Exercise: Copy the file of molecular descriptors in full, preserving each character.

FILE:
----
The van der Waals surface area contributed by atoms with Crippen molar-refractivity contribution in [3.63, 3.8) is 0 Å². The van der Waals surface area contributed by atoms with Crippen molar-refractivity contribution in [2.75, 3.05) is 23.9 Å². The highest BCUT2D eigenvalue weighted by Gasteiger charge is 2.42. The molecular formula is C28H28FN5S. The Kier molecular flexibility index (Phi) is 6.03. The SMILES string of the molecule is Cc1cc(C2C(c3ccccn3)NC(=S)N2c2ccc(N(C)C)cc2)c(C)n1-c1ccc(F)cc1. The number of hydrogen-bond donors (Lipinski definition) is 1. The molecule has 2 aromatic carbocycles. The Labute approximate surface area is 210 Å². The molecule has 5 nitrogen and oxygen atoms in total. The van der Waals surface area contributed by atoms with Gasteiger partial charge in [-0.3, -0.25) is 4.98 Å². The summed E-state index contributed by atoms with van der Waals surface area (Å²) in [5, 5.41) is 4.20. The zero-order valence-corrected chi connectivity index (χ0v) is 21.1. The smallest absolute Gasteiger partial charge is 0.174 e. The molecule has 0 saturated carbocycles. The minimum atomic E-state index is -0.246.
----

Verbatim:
The van der Waals surface area contributed by atoms with Crippen molar-refractivity contribution in [3.63, 3.8) is 0 Å². The van der Waals surface area contributed by atoms with Crippen molar-refractivity contribution in [2.75, 3.05) is 23.9 Å². The highest BCUT2D eigenvalue weighted by Gasteiger charge is 2.42. The molecular formula is C28H28FN5S. The Kier molecular flexibility index (Phi) is 6.03. The SMILES string of the molecule is Cc1cc(C2C(c3ccccn3)NC(=S)N2c2ccc(N(C)C)cc2)c(C)n1-c1ccc(F)cc1. The number of hydrogen-bond donors (Lipinski definition) is 1. The molecule has 2 aromatic carbocycles. The Labute approximate surface area is 210 Å². The molecule has 5 nitrogen and oxygen atoms in total. The van der Waals surface area contributed by atoms with Gasteiger partial charge in [-0.3, -0.25) is 4.98 Å². The summed E-state index contributed by atoms with van der Waals surface area (Å²) in [5, 5.41) is 4.20. The zero-order valence-corrected chi connectivity index (χ0v) is 21.1. The smallest absolute Gasteiger partial charge is 0.174 e. The molecule has 0 saturated carbocycles. The minimum atomic E-state index is -0.246.